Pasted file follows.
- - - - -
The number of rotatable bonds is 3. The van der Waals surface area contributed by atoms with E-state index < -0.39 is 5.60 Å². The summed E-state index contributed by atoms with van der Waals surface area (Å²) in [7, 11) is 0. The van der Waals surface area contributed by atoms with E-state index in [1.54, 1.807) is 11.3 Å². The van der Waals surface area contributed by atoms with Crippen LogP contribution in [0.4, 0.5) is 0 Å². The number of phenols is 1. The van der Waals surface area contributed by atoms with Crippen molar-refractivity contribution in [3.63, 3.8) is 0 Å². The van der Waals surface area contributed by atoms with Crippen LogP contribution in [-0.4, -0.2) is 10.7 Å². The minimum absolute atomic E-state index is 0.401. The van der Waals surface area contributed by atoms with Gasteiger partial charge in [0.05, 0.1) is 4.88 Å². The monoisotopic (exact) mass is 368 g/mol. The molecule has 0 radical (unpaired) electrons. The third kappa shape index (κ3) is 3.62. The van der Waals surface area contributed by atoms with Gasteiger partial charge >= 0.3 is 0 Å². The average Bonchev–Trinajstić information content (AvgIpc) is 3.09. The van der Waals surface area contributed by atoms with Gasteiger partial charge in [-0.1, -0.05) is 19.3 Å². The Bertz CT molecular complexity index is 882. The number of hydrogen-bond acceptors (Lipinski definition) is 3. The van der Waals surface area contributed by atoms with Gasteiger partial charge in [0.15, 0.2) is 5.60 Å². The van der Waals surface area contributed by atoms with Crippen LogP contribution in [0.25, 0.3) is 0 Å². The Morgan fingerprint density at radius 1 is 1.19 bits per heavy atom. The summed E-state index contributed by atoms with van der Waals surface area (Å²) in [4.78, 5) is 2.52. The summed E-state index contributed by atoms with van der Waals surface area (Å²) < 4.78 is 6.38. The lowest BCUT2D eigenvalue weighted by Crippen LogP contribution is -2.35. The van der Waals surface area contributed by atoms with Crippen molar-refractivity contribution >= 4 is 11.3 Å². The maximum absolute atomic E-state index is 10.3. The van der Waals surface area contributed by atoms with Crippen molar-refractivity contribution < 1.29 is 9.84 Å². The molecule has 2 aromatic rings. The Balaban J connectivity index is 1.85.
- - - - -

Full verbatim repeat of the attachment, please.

The number of rotatable bonds is 3. The van der Waals surface area contributed by atoms with E-state index < -0.39 is 5.60 Å². The summed E-state index contributed by atoms with van der Waals surface area (Å²) in [7, 11) is 0. The van der Waals surface area contributed by atoms with E-state index in [1.54, 1.807) is 11.3 Å². The van der Waals surface area contributed by atoms with Crippen LogP contribution in [0.4, 0.5) is 0 Å². The number of phenols is 1. The van der Waals surface area contributed by atoms with Crippen molar-refractivity contribution in [3.63, 3.8) is 0 Å². The van der Waals surface area contributed by atoms with Crippen LogP contribution in [-0.4, -0.2) is 10.7 Å². The minimum absolute atomic E-state index is 0.401. The van der Waals surface area contributed by atoms with Gasteiger partial charge in [0.05, 0.1) is 4.88 Å². The monoisotopic (exact) mass is 368 g/mol. The molecule has 0 radical (unpaired) electrons. The third kappa shape index (κ3) is 3.62. The van der Waals surface area contributed by atoms with Gasteiger partial charge >= 0.3 is 0 Å². The average Bonchev–Trinajstić information content (AvgIpc) is 3.09. The van der Waals surface area contributed by atoms with Gasteiger partial charge in [-0.1, -0.05) is 19.3 Å². The Bertz CT molecular complexity index is 882. The number of hydrogen-bond acceptors (Lipinski definition) is 3. The van der Waals surface area contributed by atoms with Gasteiger partial charge in [0.15, 0.2) is 5.60 Å². The van der Waals surface area contributed by atoms with Crippen LogP contribution in [0.25, 0.3) is 0 Å². The Morgan fingerprint density at radius 1 is 1.19 bits per heavy atom. The summed E-state index contributed by atoms with van der Waals surface area (Å²) in [4.78, 5) is 2.52. The summed E-state index contributed by atoms with van der Waals surface area (Å²) < 4.78 is 6.38. The lowest BCUT2D eigenvalue weighted by Crippen LogP contribution is -2.35. The van der Waals surface area contributed by atoms with Crippen molar-refractivity contribution >= 4 is 11.3 Å². The maximum absolute atomic E-state index is 10.3. The van der Waals surface area contributed by atoms with Crippen molar-refractivity contribution < 1.29 is 9.84 Å². The molecule has 2 aromatic rings. The Balaban J connectivity index is 1.85.